Happy Open Education Week! We’re back today to share a few open educational resources (OER) chosen by members of the OER Outreach Working Group. Each of the resources below are great examples of OER in use at UT (and authored by our faculty and staff in several cases!).
OER are teaching and learning objects that are generally free of cost, but just as importantly, they are free of the legal barriers that often prevent their unrestricted reuse and adaptation. Each of these resources can be accessed and shared freely, but anyone can also make copies with changes that suit the needs of their class or personal study. For example, you could translate them into Spanish, change examples or images to enhance their relevance, or combine them with other openly licensed resources to create something entirely new! These are the permissions and power that open licenses confer to you.
Check these out, get inspired, and contact Ashley Morrison, the Tocker Open Education Librarian, if you’d like to know more or get help locating OER for your discipline.
Information Literacy Toolkit, reviewed by Sarah Brandt, Librarian for First-Year Programs
Authored by UT Libraries Staff & UT Faculty
Licensed under CC BY-NC 2.0
The Information Literacy Toolkit is a set of customizable research and information literacy assignments, lesson plans, assessment tools, and course examples built over many years by UT Libraries staff and UT faculty. Though largely created with undergraduate classes in mind, these resources can be adapted for graduate-level courses. Most of the items in the toolkit are available as Google Docs so that they are easy to copy or download and modify for a particular course. This toolkit is a dynamic resource. Library staff add and update resources regularly, and work with faculty to add interesting course examples. UT faculty who want to implement an assignment from the Information Literacy Toolkit can request assistance from a UT librarian as they modify assignments for their purposes. We encourage instructors to take a look at this resource as they are creating research assignments and to send in feedback about resources they use or feel are missing from the toolkit.
Her Şey Bir Merhaba ile Başlar! (Everything Begins with a Hello!), reviewed by Sarah Sweeney, Project Coordinator at COERLL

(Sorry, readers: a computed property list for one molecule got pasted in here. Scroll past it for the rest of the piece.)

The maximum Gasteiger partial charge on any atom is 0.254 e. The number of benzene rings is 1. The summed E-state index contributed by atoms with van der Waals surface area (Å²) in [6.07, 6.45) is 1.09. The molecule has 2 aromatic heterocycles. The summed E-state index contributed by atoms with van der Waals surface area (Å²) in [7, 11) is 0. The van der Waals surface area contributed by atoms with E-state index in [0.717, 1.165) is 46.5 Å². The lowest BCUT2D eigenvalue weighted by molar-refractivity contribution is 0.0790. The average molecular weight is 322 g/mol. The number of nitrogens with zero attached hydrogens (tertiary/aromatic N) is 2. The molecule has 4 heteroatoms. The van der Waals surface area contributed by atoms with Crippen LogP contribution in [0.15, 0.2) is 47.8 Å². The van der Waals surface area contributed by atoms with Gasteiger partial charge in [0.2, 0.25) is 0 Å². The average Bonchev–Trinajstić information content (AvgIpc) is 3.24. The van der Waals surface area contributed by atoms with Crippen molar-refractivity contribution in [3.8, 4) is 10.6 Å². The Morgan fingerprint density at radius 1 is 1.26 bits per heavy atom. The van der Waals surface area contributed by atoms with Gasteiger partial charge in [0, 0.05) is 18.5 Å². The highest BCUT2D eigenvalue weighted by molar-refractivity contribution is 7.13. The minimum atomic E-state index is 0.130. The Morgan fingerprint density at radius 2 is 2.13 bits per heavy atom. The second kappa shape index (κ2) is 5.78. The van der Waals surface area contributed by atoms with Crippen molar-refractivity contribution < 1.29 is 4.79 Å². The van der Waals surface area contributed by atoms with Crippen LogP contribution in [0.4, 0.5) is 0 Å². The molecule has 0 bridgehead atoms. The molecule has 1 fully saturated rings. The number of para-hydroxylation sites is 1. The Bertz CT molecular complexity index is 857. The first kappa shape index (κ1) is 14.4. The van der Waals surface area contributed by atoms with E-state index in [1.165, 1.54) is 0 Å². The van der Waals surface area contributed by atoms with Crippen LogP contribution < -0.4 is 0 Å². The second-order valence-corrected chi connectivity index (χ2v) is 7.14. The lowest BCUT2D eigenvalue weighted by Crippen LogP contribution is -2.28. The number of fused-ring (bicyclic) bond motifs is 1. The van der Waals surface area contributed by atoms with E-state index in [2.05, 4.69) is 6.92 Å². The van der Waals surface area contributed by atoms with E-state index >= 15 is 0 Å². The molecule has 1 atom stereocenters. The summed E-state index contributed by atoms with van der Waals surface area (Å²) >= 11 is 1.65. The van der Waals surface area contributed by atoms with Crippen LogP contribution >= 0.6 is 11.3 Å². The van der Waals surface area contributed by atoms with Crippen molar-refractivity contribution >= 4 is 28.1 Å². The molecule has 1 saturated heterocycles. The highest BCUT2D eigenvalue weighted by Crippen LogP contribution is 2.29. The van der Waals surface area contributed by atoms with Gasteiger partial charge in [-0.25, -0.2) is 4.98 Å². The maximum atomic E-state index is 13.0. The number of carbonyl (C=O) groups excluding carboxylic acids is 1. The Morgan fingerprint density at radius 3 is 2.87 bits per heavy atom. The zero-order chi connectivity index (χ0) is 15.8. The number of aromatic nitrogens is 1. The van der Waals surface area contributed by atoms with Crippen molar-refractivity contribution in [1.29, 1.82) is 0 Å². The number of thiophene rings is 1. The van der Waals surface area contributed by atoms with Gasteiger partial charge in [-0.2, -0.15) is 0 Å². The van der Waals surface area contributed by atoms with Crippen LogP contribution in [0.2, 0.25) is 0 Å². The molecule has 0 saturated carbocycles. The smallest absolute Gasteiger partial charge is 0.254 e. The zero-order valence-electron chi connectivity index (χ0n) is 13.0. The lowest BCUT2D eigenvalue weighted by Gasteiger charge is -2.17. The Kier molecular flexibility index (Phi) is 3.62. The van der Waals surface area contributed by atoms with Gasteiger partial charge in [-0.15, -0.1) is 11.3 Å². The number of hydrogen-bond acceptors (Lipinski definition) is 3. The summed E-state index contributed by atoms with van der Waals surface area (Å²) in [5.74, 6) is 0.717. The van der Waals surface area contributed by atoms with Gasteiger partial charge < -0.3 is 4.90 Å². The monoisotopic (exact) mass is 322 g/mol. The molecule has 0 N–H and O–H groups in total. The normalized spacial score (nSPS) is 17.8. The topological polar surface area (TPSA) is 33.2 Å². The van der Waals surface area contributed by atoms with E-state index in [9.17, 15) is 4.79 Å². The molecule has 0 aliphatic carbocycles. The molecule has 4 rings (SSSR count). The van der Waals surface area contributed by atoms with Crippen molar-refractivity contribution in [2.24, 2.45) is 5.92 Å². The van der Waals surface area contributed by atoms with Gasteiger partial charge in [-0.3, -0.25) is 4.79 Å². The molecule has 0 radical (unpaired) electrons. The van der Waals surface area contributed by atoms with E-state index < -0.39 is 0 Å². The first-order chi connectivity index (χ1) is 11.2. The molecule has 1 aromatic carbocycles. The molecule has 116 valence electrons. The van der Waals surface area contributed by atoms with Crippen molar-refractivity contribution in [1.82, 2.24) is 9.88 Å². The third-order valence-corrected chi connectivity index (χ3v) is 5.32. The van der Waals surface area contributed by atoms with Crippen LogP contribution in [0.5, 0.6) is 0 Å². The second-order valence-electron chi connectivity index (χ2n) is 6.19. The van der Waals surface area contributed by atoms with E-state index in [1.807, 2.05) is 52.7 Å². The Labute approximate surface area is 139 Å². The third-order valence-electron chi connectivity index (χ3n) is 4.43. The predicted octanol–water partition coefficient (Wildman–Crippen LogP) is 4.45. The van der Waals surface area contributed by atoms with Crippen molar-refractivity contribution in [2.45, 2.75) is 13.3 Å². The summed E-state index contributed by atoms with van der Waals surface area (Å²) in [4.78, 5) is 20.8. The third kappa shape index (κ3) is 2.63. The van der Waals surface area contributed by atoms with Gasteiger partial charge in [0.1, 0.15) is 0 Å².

Authored by Dr. Jeannette Okur, University of Texas at Austin
Licensed under CC BY-SA 4.0
Her Şey Bir Merhaba ile Başlar is an open textbook for intermediate Turkish language learners, the result of a collaboration between the author Jeannette Okur, native speakers, students, and COERLL. These four units address aspects of modern Turkish society: family, love and marriage, the environment, and art and politics. The content includes a variety of authentic texts, videos, audio, and images curated from the internet, as well as audio and video created specifically for this project. The textbook is available for free as a PDF or in Google Docs, where teachers and students can adapt it according to their individual needs. A print copy can also be purchased. Supplementary materials include Quizlet vocabulary lists and interactive Canvas exercises.
Proteopedia, reviewed by Hannah Chapman Tripp, Biosciences Librarian
Licensed under CC BY-SA 3.0
Image: Porto, A., Martz, E., Sussman, J. L., & Theis, K. (n.d.). Lipids: Structure and classification. Proteopedia – Life in 3D. Retrieved February 24, 2021, from https://proteopedia.org/wiki/index.php/Lipids:_structure_and_classification
Proteopedia is an encyclopedia containing protein, nucleic acid and other biomolecular structures represented in 3D rotating format using Jmol technology. The tool contains both annotated and unannotated structures, representing efforts by the biomolecular community worldwide and automatic weekly imports from the Protein Data Bank respectively. The resource also contains syllabi, quizzes, concept pages and more developed by educators with the intent of reuse in mind. Proteopedia can be edited by registered users, allowing the community to contribute to resource construction. Each page that is supplemented contains a contributors and editors section at the bottom with links to author profiles including academic credentials allowing for appropriate citation, responsibility for content and trust in the content.